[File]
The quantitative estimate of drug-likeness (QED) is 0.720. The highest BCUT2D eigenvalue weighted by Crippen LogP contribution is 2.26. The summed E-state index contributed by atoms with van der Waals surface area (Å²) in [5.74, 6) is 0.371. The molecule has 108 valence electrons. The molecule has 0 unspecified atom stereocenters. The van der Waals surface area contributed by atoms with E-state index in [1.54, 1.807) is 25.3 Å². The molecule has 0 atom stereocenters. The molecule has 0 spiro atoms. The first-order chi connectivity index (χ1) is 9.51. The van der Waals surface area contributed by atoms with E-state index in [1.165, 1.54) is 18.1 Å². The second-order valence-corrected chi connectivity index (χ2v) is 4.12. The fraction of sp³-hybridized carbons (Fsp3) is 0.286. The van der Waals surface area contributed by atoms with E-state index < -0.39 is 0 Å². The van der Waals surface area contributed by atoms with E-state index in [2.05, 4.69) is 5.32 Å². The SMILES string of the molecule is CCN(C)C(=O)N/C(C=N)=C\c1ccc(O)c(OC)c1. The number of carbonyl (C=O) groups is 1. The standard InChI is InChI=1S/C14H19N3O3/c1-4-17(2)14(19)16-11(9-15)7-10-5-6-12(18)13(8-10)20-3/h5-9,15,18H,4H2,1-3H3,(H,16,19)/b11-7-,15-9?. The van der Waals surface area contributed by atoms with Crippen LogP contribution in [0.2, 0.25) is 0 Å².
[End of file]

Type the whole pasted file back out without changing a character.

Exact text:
The quantitative estimate of drug-likeness (QED) is 0.720. The highest BCUT2D eigenvalue weighted by Crippen LogP contribution is 2.26. The summed E-state index contributed by atoms with van der Waals surface area (Å²) in [5.74, 6) is 0.371. The molecule has 108 valence electrons. The molecule has 0 unspecified atom stereocenters. The van der Waals surface area contributed by atoms with E-state index in [1.54, 1.807) is 25.3 Å². The molecule has 0 atom stereocenters. The molecule has 0 spiro atoms. The first-order chi connectivity index (χ1) is 9.51. The van der Waals surface area contributed by atoms with E-state index in [1.165, 1.54) is 18.1 Å². The second-order valence-corrected chi connectivity index (χ2v) is 4.12. The fraction of sp³-hybridized carbons (Fsp3) is 0.286. The van der Waals surface area contributed by atoms with E-state index < -0.39 is 0 Å². The van der Waals surface area contributed by atoms with E-state index in [2.05, 4.69) is 5.32 Å². The SMILES string of the molecule is CCN(C)C(=O)N/C(C=N)=C\c1ccc(O)c(OC)c1. The number of carbonyl (C=O) groups is 1. The standard InChI is InChI=1S/C14H19N3O3/c1-4-17(2)14(19)16-11(9-15)7-10-5-6-12(18)13(8-10)20-3/h5-9,15,18H,4H2,1-3H3,(H,16,19)/b11-7-,15-9?. The van der Waals surface area contributed by atoms with Crippen LogP contribution in [0.2, 0.25) is 0 Å².